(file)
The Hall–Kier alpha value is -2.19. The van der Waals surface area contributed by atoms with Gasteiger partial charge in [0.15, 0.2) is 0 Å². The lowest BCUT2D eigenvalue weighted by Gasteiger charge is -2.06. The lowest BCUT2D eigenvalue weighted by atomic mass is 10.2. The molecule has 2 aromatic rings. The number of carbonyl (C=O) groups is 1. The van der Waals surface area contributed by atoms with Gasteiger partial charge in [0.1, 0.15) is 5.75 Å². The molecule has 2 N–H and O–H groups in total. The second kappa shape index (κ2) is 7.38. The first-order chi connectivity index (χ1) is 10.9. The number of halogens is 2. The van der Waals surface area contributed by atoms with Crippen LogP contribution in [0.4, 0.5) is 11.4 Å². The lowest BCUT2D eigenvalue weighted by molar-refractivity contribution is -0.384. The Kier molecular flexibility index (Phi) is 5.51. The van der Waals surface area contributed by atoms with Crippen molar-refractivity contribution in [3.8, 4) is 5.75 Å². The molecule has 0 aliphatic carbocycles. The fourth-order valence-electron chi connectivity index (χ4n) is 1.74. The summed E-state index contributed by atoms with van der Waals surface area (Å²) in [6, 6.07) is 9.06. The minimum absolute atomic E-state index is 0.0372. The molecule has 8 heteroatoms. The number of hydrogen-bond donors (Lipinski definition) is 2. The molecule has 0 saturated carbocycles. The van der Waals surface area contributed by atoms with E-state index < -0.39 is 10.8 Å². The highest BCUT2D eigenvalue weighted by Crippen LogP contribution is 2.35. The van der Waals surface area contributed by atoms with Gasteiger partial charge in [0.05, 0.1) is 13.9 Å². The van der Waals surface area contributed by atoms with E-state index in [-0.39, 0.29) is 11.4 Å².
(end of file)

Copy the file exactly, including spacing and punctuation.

The Hall–Kier alpha value is -2.19. The van der Waals surface area contributed by atoms with Gasteiger partial charge in [0.15, 0.2) is 0 Å². The lowest BCUT2D eigenvalue weighted by Gasteiger charge is -2.06. The lowest BCUT2D eigenvalue weighted by atomic mass is 10.2. The molecule has 2 aromatic rings. The number of carbonyl (C=O) groups is 1. The van der Waals surface area contributed by atoms with Gasteiger partial charge in [0.1, 0.15) is 5.75 Å². The molecule has 2 N–H and O–H groups in total. The second kappa shape index (κ2) is 7.38. The first-order chi connectivity index (χ1) is 10.9. The number of halogens is 2. The van der Waals surface area contributed by atoms with Crippen LogP contribution in [0.4, 0.5) is 11.4 Å². The lowest BCUT2D eigenvalue weighted by molar-refractivity contribution is -0.384. The Kier molecular flexibility index (Phi) is 5.51. The van der Waals surface area contributed by atoms with Crippen molar-refractivity contribution in [3.8, 4) is 5.75 Å². The molecule has 0 aliphatic carbocycles. The fourth-order valence-electron chi connectivity index (χ4n) is 1.74. The summed E-state index contributed by atoms with van der Waals surface area (Å²) in [6, 6.07) is 9.06. The minimum absolute atomic E-state index is 0.0372. The molecule has 8 heteroatoms. The number of hydrogen-bond donors (Lipinski definition) is 2. The molecule has 0 saturated carbocycles. The van der Waals surface area contributed by atoms with E-state index < -0.39 is 10.8 Å². The highest BCUT2D eigenvalue weighted by Crippen LogP contribution is 2.35. The van der Waals surface area contributed by atoms with Gasteiger partial charge in [0.05, 0.1) is 13.9 Å². The van der Waals surface area contributed by atoms with E-state index in [-0.39, 0.29) is 11.4 Å².